We took this answer to Monsieur de Franchi.
The same evening, after I had returned home, I found the cards of Mons. Châteaugrand and Mons. de Boissy.
I had been to see Monsieur Louis de Franchi that evening at eight o’clock, to ask him if he had any orders or instructions to give me; but he requested me to wait until the following morning, adding with a strange air —
“Night brings counsel.”
Accordingly, on the following morning, instead of calling for him at eight o’clock, which would have left us plenty of time to be at the rendezvous at nine, I was at de Franchi’s residence at half-past seven.
He was in his cabinet, writing.
At the noise which I made in opening the door, he turned round. He was very pale.
“Excuse me,” he said; “I am just finishing a letter to my mother. Sit down and take a paper, if to-day’s papers have come yet. There’s la Presse for instance — it contains a charming feuilleton of Mons. Méry.
I took the paper which he designated, observing with astonishment the contrast between the almost livid paleness of the young man, and his voice, so sweet, grave, and calm.
I tried to read; but I merely followed the words with my eyes, without their presenting any distinct idea to my mind. In a few minutes he rang the bell for his valet.
“I have finished,” said he. Then speaking to his servant —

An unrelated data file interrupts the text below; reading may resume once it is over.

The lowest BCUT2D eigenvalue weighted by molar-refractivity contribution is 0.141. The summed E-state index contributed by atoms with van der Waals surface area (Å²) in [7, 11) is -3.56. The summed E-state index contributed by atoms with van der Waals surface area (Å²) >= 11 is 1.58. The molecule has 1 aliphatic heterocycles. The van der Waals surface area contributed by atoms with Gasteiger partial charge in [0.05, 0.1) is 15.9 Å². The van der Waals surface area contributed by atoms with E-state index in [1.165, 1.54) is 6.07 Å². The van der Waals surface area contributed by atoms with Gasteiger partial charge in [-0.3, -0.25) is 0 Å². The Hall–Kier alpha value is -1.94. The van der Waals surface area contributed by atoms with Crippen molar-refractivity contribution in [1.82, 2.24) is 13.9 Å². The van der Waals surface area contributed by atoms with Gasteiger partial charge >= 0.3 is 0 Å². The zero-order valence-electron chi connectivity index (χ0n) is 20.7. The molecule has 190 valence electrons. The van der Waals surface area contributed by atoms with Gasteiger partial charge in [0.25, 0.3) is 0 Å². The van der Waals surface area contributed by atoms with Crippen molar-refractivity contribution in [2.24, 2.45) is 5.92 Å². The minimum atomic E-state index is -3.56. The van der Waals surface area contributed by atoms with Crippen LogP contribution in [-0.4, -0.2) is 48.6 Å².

“Joseph,” continued he, “I am not at home for any body, not even for Giordano. If he should come, invite him into the salon; I wish to be alone with this gentleman for a few minutes, without any interruption whatever.
The servant went out and shut the door.
“Well, now, my dear Alexander,” began he to me, “Giordano is a Corsican, and has Corsican ideas. I cannot, therefore, confide to him all my wishes. I shall ask him to keep the secret, that is all. As for you, you must promise me to fulfill my instructions to the very letter!”
“Certainly; is that not the duty of a second?”
“Yes; but yours is so much more important, as, by fulfilling it, you will perhaps spare my family a second misfortune.”
“A second misfortune?” exclaimed I, in astonishment.
“Hold!” said he, “read this letter I have written to my mother.”
I took the letter from de Franchi’s hand, and read in increasing amazement: